You should consider switching funds when it makes economic sense to do so. Just don't forget that Uncle Sam may have his hand out at tax time.
If you do volunteer work for a charitable organization and have not kept track of your out-of-pocket expenses, you might be passing up an excellent opportunity to lower your tax bill. To qualify, your unreimbursed expenses must relate directly to the charity, and you must itemize your deductions on your tax return. Here is a brief rundown of some possible deductions.
Changes to the federal income tax code can prompt you to review the legal structure of your business. Last year’s increase in the top tax rate for individuals is one such change, since corporate rates remain the same. At the most basic level, businesses are taxed as either stand-alone or pass-through entities, and a significant difference between corporate and individual tax rates is reason for a new assessment.
If you’re debating between operating as a C corporation or an S corporation, here are three tax aspects to consider.
When you own stock in an S corporation, distributions can be considered a return of the money you invested in the business. The distinction means you may not owe income tax, assuming you have basis in the corporation.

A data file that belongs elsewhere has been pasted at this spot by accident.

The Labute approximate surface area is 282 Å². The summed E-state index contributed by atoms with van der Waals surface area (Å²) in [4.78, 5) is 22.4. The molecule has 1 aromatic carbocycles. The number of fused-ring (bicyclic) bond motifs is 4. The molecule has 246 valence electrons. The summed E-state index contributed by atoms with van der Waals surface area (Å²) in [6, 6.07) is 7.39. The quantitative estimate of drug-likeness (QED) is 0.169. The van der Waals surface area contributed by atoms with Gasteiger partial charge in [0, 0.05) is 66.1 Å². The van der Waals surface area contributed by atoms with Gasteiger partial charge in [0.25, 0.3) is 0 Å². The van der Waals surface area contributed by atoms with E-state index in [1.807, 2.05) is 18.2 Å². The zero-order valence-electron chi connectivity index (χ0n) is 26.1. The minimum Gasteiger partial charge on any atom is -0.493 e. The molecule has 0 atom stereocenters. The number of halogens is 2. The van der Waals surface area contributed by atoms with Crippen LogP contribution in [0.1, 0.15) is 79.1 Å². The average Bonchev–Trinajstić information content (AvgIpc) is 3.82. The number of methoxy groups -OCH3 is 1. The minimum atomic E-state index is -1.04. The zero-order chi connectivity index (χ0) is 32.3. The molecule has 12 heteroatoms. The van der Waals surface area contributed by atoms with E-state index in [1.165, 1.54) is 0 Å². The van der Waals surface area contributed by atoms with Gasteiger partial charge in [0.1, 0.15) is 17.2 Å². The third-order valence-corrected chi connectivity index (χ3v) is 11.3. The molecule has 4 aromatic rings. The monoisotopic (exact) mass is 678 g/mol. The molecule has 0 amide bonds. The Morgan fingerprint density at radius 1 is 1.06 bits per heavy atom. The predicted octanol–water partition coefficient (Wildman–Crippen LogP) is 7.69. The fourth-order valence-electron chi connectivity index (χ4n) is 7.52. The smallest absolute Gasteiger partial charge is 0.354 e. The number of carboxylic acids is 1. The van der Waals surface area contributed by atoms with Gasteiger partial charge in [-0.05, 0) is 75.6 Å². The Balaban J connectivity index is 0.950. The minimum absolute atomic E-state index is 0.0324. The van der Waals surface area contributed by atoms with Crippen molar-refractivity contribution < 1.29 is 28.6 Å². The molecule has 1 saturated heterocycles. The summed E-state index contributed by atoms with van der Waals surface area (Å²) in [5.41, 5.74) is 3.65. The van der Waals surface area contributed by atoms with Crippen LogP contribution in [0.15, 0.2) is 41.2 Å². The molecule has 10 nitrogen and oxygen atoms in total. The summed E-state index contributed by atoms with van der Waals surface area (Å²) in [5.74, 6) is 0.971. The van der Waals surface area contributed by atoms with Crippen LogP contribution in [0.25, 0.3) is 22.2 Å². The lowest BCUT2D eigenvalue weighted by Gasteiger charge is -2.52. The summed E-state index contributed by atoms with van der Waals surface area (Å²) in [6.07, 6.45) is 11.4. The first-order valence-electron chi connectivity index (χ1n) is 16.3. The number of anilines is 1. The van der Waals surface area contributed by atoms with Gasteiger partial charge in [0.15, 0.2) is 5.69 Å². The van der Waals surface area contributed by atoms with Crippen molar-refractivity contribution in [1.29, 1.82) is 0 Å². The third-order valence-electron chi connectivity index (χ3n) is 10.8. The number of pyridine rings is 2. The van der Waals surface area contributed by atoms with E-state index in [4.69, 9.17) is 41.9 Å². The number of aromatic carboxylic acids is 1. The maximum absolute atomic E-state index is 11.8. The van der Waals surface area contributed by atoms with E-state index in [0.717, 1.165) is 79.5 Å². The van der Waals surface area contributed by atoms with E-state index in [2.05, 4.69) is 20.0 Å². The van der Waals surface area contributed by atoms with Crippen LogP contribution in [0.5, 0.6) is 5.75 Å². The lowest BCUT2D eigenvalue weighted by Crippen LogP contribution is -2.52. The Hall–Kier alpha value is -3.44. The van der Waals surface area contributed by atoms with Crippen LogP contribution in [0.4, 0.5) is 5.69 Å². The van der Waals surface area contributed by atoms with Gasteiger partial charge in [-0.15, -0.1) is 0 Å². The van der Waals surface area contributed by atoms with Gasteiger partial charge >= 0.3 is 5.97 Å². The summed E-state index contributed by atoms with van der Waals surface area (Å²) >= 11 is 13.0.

Many tax and nontax reasons will affect your choice of the best type of structure for your business. Please call our office for a complete evaluation.
Sitting on a piece of investment property that you would like to sell? By structuring the transaction as a tax-deferred exchange, you can delay paying taxes on the full amount of the gain realized.
Also known as a "like-kind exchange" or a "1031 exchange," these transactions are only available for investment or business assets. Certain types of assets don't qualify for a tax-deferred exchange, including inventory, accounts receivable, stocks and bonds, and your personal residence. Keep in mind, too, that the like-kind exchange rules only defer the tax. Any gain will be recognized upon a taxable disposition of the replacement property.
Specific steps must be followed for a deferred exchange to be successful. Start by finding a qualified intermediary, such as an escrow agent or a title company, to facilitate this transaction. You then have 45 days from the date you relinquish your property to the qualified intermediary to name as many as three possible replacement properties. You must take title to the replacement property within 180 days. The rules state that you must replace real property with real property and personal property with personal property. Replacing an apartment building with commercial space, a strip mall, or even undeveloped land all qualify.
While deferred exchanges can save you a significant amount of taxes, following the specific rules can be tricky. For more information about these tax-advantaged transactions, please give us a call.